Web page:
As a kid, my inspirations tended to come from animated movies, books with illustrations and music videos. As long as I can remember, I’ve always liked all those “making of-” featurettes and interviews with film makers and artists. They tended to reveal parts of the process and how a piece of art (whether it was a cartoon, a movie, or a song) was made. So, I guess I was inspired to be an artist by learning more about the arts I liked. The thought seemed logical: I like this Art and this is how they’ve done it and I want to do that because when I try it, I love it. Conclusion: learn more how to do it and keep going.

Please tell us a little bit about the tools you used to draw Soupy Leaves Home.

For Soupy Leaves Home, I drew it the way I prefer to draw comics, which is:

On regular type paper, 8.5 by 11 and a mechanical pencil (0.5, to be precise). I draw 1″ by 1.5″ rectangles and that is the thumbnail for a comic page. I draw my thumbnails small while reading the script, so it helps me to plan out the pace and what the beats of the story are. That way I know if I want to build up to a big scene or if I want to keep a steady pace for a few pages.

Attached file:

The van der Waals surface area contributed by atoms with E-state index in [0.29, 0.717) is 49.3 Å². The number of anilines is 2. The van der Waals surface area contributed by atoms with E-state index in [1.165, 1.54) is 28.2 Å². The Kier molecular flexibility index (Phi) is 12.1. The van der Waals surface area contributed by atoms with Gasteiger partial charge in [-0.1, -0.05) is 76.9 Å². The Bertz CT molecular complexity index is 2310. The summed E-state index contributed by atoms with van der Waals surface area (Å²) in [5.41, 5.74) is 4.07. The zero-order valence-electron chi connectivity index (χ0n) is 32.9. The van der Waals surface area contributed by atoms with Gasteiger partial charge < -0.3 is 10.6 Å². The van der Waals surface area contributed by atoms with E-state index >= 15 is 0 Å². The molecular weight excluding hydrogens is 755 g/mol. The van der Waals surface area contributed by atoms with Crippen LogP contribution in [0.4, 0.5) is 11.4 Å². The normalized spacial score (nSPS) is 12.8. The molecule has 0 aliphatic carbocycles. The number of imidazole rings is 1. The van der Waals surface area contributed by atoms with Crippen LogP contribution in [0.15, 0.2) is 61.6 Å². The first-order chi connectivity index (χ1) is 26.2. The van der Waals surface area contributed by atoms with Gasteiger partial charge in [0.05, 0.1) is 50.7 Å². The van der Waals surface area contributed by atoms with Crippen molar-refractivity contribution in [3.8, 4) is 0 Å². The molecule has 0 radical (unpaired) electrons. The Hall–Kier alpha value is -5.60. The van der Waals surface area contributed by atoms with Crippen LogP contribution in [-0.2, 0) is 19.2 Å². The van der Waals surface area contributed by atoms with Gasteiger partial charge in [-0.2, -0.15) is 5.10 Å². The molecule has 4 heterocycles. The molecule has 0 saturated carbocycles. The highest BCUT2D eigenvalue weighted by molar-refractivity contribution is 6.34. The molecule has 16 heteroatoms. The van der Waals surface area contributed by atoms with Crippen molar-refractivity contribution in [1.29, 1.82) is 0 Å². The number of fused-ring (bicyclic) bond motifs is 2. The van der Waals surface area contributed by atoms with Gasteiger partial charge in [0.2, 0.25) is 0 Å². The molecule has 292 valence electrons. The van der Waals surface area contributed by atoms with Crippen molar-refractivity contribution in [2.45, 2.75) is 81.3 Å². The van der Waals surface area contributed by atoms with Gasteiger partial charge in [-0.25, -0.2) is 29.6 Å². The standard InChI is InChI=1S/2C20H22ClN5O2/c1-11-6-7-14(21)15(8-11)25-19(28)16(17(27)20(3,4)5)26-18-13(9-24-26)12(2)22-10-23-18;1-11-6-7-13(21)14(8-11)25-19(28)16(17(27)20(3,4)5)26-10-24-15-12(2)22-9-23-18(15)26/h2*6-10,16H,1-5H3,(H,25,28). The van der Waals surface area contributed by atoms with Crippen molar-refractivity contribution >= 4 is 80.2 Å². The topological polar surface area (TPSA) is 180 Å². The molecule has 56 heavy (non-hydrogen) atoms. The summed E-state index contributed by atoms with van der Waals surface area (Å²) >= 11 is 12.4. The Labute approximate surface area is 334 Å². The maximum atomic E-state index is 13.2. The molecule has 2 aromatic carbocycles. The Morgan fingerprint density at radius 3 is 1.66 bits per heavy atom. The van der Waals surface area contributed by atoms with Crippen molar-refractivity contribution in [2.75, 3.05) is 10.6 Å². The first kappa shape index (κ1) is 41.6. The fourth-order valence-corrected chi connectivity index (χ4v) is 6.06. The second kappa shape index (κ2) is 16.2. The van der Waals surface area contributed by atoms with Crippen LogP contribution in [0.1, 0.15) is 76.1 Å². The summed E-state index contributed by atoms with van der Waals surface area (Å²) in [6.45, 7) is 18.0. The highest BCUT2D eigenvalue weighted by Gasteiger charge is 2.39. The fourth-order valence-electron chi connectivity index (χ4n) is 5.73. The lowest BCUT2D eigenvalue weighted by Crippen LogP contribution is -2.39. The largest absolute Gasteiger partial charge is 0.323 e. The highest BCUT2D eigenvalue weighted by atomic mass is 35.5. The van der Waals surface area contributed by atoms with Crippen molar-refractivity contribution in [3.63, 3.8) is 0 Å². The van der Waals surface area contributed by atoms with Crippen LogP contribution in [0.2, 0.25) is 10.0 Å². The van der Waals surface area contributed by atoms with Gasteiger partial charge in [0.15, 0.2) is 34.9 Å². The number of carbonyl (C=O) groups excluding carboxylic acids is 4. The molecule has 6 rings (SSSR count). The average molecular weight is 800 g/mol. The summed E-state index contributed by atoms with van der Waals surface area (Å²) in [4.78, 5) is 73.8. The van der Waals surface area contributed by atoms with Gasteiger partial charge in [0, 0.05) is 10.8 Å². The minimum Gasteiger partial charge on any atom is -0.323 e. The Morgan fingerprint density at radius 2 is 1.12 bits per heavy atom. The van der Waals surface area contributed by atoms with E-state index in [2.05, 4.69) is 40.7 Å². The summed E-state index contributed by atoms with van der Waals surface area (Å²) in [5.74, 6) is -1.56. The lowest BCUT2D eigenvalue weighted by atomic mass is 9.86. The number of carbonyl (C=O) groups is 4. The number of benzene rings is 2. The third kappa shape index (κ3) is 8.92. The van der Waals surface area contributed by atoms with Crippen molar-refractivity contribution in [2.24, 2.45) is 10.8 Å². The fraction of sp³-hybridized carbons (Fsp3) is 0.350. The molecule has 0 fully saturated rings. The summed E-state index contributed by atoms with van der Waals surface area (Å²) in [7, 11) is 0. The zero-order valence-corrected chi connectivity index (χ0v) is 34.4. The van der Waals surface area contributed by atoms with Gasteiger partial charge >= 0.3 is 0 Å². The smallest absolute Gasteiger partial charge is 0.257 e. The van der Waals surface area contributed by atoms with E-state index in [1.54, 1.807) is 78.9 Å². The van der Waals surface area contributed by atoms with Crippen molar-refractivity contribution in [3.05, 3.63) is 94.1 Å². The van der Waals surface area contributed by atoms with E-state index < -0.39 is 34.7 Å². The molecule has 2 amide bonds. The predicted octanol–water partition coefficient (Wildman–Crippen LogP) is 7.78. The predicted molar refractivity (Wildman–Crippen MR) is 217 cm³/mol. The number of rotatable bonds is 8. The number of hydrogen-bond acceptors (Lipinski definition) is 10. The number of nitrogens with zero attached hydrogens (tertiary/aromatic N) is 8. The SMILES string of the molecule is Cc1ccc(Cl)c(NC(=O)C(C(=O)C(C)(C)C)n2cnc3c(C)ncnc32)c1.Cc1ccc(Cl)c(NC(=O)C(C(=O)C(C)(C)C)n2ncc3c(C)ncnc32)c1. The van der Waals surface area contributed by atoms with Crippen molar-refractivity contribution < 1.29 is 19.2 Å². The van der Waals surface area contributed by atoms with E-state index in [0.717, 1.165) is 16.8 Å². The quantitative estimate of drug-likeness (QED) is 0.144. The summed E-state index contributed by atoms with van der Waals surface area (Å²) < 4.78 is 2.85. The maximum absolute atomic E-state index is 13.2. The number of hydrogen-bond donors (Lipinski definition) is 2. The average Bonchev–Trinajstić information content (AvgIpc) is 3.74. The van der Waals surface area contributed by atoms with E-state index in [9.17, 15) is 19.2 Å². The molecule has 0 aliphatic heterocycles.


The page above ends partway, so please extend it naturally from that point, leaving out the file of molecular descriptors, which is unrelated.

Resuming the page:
After that, I draw on 9×12 2-ply bristol board. Personally, I like the Smooth surface better than the Vellum, but sometimes, Vellum is all the store has, so… ANYWAYS, I draw the page with a blue-lead 0.5 mechanical pencil. I keep my pencils a bit loose, but knowing that I can tighten up later with the inks.

Once the pages are approved, I ink on top of the original pencils with micron pit pens, brush pens, India ink and brush, liquid paper white-out, and sometimes a few fountain pens. After that, I scan the pages and color them digitally with Photoshop. In this stage, I also do some more specific edits, such as deleting certain pencil marks that I couldn’t erase, or making sure the white out looks cohesive on the page. If the blacks look a bit too strokey, or if I just want a solid black instead of having visible brush marks, this is the stage to fix that. After that, my editor takes my files and has a letterer do that which I cannot: letter the book. Those are all my tools: papers, 0.5 mechanical pencils, brush pens, India ink and brush pens, AND Photoshop.

Soupy Leaves Home joins a growing field of comics of all genres, aimed at a teen audience. Are there other titles you recommend to people looking to read more YA comics?